CHINA Podcast: Story in the Story (2/13/2020 Thu.)


Podcast: Story in the Story (2/13/2020 Thu.)

People's Daily app

02:02, February 13, 2020



From the People's Daily App.

This is Story in the Story.

English language skills have always given job seekers an advantage during the process of China's opening-up. 

In terms of English-speaking skill level, China ranked 36, its highest ranking since 2011. France fared slightly better than China at 32 in the index.

As China deepens integration with the world, instead of being a plus, English is taken as a basic skill with the proficiency to gauge one's overall quality. 

Chinese have devoted enormous resources to learning English, which has been included in compulsory school education for decades.

Shanghai has the highest level of English in all of China, even beating Hong Kong in last year's English Proficiency Index. 

Shanghai students start taking English lessons in the first grade. Shanghai high school graduates are required by local education authorities to acquire at least 5,000 English words.

Today’s Story in the Story looks at how learning English has remained a priority among Chinese living in urban and rural areas.


Yuan Yinghui carries a bag of refuse to sell to a recycler in a village in Chengyang, Qingdao, Shandong Province on September 29. (Photo: VCG)

Yuan Yinghui, a rubbish picker, is happy because an English language school recently became her sponsor, providing her with a laptop and free online English lessons.

The 44-year-old recently went viral on the Chinese short video app Douyin because of her passion for translating English books into Chinese.

Yuan lives in a run-down house of 20 square meters in Gudao village, Qingdao, Shandong Province. She only formally studied English during junior high school.

When she went to vocational school, she was disappointed to find there were no English courses, and quit when she was 17.

For the sake of learning English, she has run away from home and tried different jobs to earn a living on her own. Her family and local villagers did not understand or support her efforts. After working as a dishwasher, a waitress, and a worker in a brickyard, she realized she could not give up studying English. 

To create more time for translating English novels into Chinese, she began to collect rubbish and sell it to recyclers in May 2016.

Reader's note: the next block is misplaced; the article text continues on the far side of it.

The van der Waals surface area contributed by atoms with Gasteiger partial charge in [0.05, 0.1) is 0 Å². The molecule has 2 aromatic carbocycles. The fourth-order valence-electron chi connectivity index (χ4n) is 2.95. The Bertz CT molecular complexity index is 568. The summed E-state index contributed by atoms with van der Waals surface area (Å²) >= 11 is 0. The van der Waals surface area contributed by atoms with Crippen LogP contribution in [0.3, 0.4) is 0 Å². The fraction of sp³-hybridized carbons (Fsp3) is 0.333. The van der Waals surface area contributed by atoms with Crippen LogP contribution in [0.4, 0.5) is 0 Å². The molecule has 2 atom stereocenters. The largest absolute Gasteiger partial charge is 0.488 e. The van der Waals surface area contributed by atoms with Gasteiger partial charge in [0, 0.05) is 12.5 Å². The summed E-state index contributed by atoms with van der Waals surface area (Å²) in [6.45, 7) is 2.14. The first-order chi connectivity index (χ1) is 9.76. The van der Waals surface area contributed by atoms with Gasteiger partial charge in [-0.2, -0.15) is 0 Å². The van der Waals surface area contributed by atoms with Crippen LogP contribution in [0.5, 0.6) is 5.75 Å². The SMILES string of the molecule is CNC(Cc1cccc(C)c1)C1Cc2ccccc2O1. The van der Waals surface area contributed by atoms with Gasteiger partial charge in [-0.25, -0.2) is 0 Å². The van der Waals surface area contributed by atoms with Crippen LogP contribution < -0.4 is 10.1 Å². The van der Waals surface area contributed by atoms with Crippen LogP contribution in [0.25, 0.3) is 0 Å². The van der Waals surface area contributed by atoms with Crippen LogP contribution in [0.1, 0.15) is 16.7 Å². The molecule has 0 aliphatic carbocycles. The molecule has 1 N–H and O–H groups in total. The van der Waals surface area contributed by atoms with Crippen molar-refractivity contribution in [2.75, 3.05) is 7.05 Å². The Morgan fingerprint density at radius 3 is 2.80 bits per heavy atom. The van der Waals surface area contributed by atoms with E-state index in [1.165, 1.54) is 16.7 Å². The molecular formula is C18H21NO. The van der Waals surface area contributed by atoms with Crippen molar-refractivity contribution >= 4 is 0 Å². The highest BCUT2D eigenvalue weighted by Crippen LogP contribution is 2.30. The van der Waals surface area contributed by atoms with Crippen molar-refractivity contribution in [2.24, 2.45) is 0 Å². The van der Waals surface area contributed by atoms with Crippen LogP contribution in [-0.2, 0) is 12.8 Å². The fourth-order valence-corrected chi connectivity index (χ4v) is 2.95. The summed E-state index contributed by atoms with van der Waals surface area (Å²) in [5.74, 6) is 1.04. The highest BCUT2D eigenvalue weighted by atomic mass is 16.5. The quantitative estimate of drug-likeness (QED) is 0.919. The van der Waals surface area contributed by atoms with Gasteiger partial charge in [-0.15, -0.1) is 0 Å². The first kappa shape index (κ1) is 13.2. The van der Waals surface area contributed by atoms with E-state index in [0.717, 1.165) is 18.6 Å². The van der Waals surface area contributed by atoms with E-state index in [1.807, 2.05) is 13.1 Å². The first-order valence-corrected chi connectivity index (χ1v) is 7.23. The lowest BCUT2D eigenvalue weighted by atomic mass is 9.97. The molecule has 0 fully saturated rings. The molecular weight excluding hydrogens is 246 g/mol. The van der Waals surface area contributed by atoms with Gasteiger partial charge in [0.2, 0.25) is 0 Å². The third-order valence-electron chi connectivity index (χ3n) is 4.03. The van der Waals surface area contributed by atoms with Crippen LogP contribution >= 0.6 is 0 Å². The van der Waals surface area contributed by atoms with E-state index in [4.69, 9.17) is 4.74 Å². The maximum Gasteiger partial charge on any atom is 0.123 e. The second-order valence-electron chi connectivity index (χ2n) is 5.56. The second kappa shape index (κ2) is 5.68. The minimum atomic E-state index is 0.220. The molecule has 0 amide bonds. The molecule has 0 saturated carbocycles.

"I admire the family environment of the ladies in the novel of Good Little Girls," Yuan said in an excited voice, which she uses when talking about every English novel she has read.

Yuan, who lives in a village, said there used to be no internet or computers to help her to study English. As a result, she had to learn the foreign language on her own.

A tape recorder was the only tool that she could use at that age. She used it to practice imitating an English accent on a learning tape. She did this for three years but says her oral English is very poor now.


Yuan shows her English vocabulary book, filled with her handwritten notes. (Photo: VCG)

One time, the tape recorder broke down. She rushed to fix it and had a car accident on her way to the repair shop.

Her last employer pointed out that she devoted too much time to English learning and fired her.

As a result, Yuan decided to collect rubbish and sell it for money starting in May 2016, earning about 100 yuan ($14) every month. She scrimped and saved to buy English books and magazines on this tight budget.

Last year, her village gave her a holiday gift of 300 yuan, which she used as a deposit at the local library. There, she could read English books and magazines for free.

For a woman like Yuan who comes out of a rural village in China, reading too much is not right, said her father. Even at present, the traditional belief that "innocence is a virtue for women" is prevalent in the country's rural areas.

"Men proposed marriage to me when I was 20," said Yuan, and added, "but they thought I was putting on airs while I was reading English books."

She added her father opposed her constant reading and even beat her to dissuade her from the habit when she was in her 20s.

"My family always asked me why I am so different from others," Yuan said, adding she couldn't understand her father either.

As a result, Yuan left her home and earned a living on her own.

She hasn't gotten married and believes married life will leave no time for learning English.

(Produced by Nancy Yan Xu, Lance Crayon, Brian Lowe and Paris Yelu Xu. Music by: Text from China Daily.)

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